|Semester 1, 2022 Online|
|Faculty or Section :||Faculty of Business, Education, Law and Arts|
|School or Department :||School of Creative Arts|
|Student contribution band :||2021 Grandfather Funding Cl 2|
|Grading basis :||Graded|
|Version produced :||30 June 2022|
Examiner: Daniel Elborne
Pre-requisite: VSA2006 and VSA2007
In this course students will develop an advanced knowledge of skills and research that is concerned with professional curatorial practices. In this course students will develop an advanced understanding of gallery and museum curatorial practices. Through the research students will be able to recognise the varied programs and exhibitions presented within a range of gallery and museums regionally, nationally and internationally. Various professionals will be analysed as they represent the varied approaches to curating. This course emphasises the importance of experience and expertise related to professional curatorial practices and this will demonstrate professional career opportunities for students within the arts industry.
In this course students will explore the role of the professional curator; this will include physical, ethical, conceptual and cultural issues that are inherent to the role. Students will undertake research that will develop an advanced understanding of various gallery and museum curatorial practices. Within this course students will be able to undertake an internship with a recognised gallery or museum space (in consultation with the course lecturer) that will give students practical industry experience. The aim of this course is for students to build on the research and knowledge gained in Gallery Studies 1 & 2 and to apply this in a practical setting through the internship. This internship can either be for 1 semester or may go for the entire year. The venues for the internships will be organised in consultation with the course lecturer.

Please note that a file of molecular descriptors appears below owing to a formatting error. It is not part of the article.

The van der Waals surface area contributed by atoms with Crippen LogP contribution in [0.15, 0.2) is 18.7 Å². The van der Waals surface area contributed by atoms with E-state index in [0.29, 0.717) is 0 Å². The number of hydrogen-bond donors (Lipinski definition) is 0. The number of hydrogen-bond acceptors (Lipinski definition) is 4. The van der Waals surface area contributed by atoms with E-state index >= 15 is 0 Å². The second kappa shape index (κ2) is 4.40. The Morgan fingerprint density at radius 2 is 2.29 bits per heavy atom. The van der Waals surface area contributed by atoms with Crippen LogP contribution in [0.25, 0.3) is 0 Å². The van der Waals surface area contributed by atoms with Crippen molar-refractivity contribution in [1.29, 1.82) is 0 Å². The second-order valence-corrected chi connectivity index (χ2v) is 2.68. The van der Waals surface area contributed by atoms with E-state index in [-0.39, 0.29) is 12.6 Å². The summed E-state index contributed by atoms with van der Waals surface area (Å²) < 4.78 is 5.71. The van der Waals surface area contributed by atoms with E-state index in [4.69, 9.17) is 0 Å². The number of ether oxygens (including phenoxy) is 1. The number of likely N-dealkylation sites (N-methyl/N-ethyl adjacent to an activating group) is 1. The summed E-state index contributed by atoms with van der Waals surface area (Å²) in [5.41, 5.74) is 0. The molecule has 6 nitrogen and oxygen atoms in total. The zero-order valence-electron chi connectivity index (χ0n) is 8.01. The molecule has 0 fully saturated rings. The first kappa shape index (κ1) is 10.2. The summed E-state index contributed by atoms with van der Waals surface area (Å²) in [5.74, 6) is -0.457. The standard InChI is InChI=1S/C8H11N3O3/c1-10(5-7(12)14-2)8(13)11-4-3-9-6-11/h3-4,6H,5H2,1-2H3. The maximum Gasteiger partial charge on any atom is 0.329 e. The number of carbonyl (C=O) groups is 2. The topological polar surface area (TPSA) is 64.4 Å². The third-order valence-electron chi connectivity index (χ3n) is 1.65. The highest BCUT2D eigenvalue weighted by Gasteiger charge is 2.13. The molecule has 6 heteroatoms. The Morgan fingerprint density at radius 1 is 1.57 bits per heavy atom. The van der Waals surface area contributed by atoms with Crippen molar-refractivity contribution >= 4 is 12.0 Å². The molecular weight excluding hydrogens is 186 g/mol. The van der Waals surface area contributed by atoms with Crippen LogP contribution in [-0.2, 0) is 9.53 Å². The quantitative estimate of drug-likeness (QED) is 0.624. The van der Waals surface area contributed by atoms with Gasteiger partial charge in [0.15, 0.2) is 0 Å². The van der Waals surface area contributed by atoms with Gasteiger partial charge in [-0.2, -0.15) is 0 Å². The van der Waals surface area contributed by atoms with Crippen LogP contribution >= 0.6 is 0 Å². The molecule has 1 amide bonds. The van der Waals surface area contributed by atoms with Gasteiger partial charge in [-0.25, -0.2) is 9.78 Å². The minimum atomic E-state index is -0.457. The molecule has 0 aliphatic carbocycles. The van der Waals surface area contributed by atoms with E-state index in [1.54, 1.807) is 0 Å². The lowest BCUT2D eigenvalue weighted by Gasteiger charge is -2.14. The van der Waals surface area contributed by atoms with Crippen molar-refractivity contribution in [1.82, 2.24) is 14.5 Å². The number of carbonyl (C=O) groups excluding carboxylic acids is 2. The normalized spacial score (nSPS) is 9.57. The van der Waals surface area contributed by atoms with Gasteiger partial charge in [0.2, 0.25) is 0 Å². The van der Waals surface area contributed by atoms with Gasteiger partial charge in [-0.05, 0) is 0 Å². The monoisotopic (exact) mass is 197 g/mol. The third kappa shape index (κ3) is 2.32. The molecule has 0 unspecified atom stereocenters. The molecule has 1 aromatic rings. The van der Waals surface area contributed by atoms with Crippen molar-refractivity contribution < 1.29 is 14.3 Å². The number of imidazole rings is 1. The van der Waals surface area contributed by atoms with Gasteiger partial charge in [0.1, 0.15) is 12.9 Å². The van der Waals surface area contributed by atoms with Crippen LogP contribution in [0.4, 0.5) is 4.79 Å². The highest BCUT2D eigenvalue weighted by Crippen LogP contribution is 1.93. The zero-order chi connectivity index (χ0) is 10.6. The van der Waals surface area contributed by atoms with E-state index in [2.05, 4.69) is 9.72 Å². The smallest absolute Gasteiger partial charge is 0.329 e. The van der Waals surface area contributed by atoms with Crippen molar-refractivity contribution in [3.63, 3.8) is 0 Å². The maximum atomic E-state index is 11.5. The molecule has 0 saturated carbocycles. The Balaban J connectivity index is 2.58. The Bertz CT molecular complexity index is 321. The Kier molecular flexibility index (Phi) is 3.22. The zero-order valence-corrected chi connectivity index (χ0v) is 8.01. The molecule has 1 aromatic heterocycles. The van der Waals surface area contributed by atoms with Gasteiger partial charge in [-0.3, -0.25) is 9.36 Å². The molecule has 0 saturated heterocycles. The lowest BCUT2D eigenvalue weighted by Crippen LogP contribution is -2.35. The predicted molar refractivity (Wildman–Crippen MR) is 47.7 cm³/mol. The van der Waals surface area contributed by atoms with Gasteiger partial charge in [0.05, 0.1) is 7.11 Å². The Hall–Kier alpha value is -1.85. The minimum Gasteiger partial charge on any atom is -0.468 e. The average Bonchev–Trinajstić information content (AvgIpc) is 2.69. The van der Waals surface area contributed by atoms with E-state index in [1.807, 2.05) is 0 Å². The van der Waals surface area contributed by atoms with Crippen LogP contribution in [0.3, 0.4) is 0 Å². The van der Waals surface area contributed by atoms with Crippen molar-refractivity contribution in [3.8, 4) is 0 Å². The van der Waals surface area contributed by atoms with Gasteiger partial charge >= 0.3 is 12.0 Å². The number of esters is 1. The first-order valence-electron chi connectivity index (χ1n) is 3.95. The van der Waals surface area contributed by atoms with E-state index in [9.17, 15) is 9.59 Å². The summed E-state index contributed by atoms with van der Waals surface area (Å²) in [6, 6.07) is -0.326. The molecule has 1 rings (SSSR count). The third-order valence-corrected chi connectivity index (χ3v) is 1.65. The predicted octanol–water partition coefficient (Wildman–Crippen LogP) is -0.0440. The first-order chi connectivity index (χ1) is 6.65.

Students will be encouraged to visit relevant Artist Run Initiatives (ARI), gallery and museum spaces and attend presentations by professionals as a way of understanding the various approaches to professional curatorial practices.
Course learning outcomes
On successful completion of this course students should be able to:
- examine activities of the complex modes and practises of the professional role of the curator in Museum and Gallery sector;
- pursue relevant research and independently evaluate the relevance of materials that relates to professional curatorial practices;
- apply high level professional and curatorial skills, such as application writing, collection management, display and handling of artworks;
- present a sophisticated written argument and analysis that is both logical and coherent, and displays insight and criticality;
- shows initiative, professionalism, leadership and a capacity to work well with others;
- critically reflect on the social, cultural and ethical issues involved in the Museum/Gallery as they pertain to a professional curator.
|1.||Define the roles of a curator||12.50|
|2.||The role of the curator as expert||12.50|
|3.||Developing projects and working to a brief||12.50|
|4.||Grant writing and planning||12.50|
|5.||The design and logistics of exhibitions||12.50|
|6.||The rock star; curators and biennales||12.50|
|7.||The artist as curator||12.50|
|8.||Curator: protagonist or fashionista?||12.50|
Text and materials required to be purchased or accessed
Student workload expectations
To do well in this subject, students are expected to commit approximately 10 hours per week including class contact hours, independent study, and all assessment tasks. If you are undertaking additional activities, which may include placements and residential schools, the weekly workload hours may vary.